Joining the world of recruitment seemed a no-brainer for me; I was sick of the public sector, where I’d worked my arse off for no money, and couldn’t even have a Friday afternoon G&T at my desk. I envisaged recruitment being all about the great money and amazing social scene, paired with working alongside disgustingly rich and smooth-talking colleagues (Wolf of Wall Street style – cliché, I know). As far as I knew, recruitment was attending glitzy client meetings, picking the perfect candidate out of a pile and slotting them into a ready-and-waiting vacancy, thus picking up a tasty payslip month-after-month. The ignorance was bliss.
Starting my research on LinkedIn, I contacted recruiters and received valuable information about getting my foot in the door. What I couldn’t find however, was a stark perspective of the industry in real talk; but, thanks to a few great anonymous Twitter accounts, I quickly found what I was looking for (if you’re considering recruitment and laugh at all the tongue-in-cheek tweets about recruitment, you’ll probably survive – if you’re offended, cut your losses now and look elsewhere). THIS was the side of the job I was looking for – the ridiculously high earning potential (cue pictures of Cristal champagne and glitzy holidays to the Bahamas), hilarious quotes straight from the mouths of candidates, OTT sales floors complete with a classic deal bell, and the harsh reality of the sales sector: if you’re shit, you’re out the door.
I was sold, and subsequently messaged an anonymous Twitter page (thinking I was speaking to a cocky 22-year-old) mentioning my interest in recruitment. I soon found out I’d messaged the Sales Director of the company… 2 weeks later, I’d interviewed and landed the job – evidently, my unorthodox approach paid off. However, when announcing the news to friends, I received a less-than-friendly response – they preached about innocent newbies being fired in a week for not working 12-hour days and spending less than 5 hours a day on the phone. I was told this wouldn’t be a long-term career path and that all I’d develop was an alcohol addiction and a black-listed CV. After googling recruitment, it became clear this was a well-known view of the industry.
Rumours of careless placements, lack of training, lazy approaches, and a massive lack of empathy became apparent. Clients feel consultants don’t work hard enough to match expectations; candidates feel all consultants care about is the commission. The part people miss is the fact that if we DON’T live up to expectations, not only do we make no money, but we fall behind in terms of our own progression and prestige in the company.
The reality is that candidates put their life in the hands of a stranger when they begin their job search. It’s up to recruiters to not only cater for professional requirements but also lifestyle requirements, too. We support you with roles that may require cross-national relocation. We’ll help you find great locations to live, local hotspots for entertainment, and be with you each step of the way through the process (not to mention after). No matter the requirements, a good recruiter will work tooth-and-nail to get you what you need. We’re trained to put you at ease and to make sure you trust our process. And yes, we’re confident we’ll do the job better than any other recruiter you speak to.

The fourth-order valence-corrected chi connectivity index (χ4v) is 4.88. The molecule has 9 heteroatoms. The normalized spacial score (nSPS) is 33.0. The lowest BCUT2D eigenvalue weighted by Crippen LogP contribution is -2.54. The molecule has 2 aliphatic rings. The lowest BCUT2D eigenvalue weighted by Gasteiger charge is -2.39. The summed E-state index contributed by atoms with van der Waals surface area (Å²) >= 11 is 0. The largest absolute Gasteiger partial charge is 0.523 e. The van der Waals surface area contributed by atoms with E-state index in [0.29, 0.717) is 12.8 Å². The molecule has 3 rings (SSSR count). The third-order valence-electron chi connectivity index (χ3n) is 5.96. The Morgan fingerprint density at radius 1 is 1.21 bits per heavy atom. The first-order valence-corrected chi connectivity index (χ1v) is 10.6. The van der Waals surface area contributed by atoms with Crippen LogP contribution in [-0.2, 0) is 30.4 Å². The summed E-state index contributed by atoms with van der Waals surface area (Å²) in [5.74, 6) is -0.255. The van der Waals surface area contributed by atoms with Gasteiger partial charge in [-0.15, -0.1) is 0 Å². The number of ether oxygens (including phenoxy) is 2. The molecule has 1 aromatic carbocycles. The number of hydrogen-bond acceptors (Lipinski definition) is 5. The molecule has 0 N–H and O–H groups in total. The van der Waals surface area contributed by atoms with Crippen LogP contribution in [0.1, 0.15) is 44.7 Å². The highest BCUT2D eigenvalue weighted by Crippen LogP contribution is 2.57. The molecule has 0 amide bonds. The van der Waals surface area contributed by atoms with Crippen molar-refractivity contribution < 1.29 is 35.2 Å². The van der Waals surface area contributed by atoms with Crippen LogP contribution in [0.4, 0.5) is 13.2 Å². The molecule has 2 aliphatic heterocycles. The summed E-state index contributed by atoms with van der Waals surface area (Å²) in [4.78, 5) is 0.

There’s no avoiding the fact that some people have godawful experiences with recruiters. But this is no different to receiving an awful meal at a dodgy restaurant – it wouldn’t put you off eating out for the rest of your life. All I see are tirelessly hardworking peers, who work the long days and do the crazy phone times, because they know it brings results. Recruiters do this job because we get a HUGE kick out of placing that perfect candidate in their dream role (and obviously the great commission helps). We love a client calling to tell us about the great impact our hires have made. Nothing beats a happily-placed candidate calling you in 6 months’ time asking you to hire them a team, because they know what an outstanding job you did throughout their own recruitment process.
Yes, success in recruitment brings the life-changing commission cheques, the Michelin star restaurant meals and extravagant trips away. But, this doesn’t come easily. Most recruiters see a minimal return in their first year in the industry. We get knocked back 5 times for every 1 success and work 70 hours a week with no complaint.
The reality of the industry is that great companies balance the line between sleek professionalism, and having a great time whilst doing it. There’s no excusing shitty recruiters, but the hard work that most put in shouldn’t be overlooked. Recruiters don’t get the paycheques by doing nothing – and they certainly don’t get there by doing a bad job.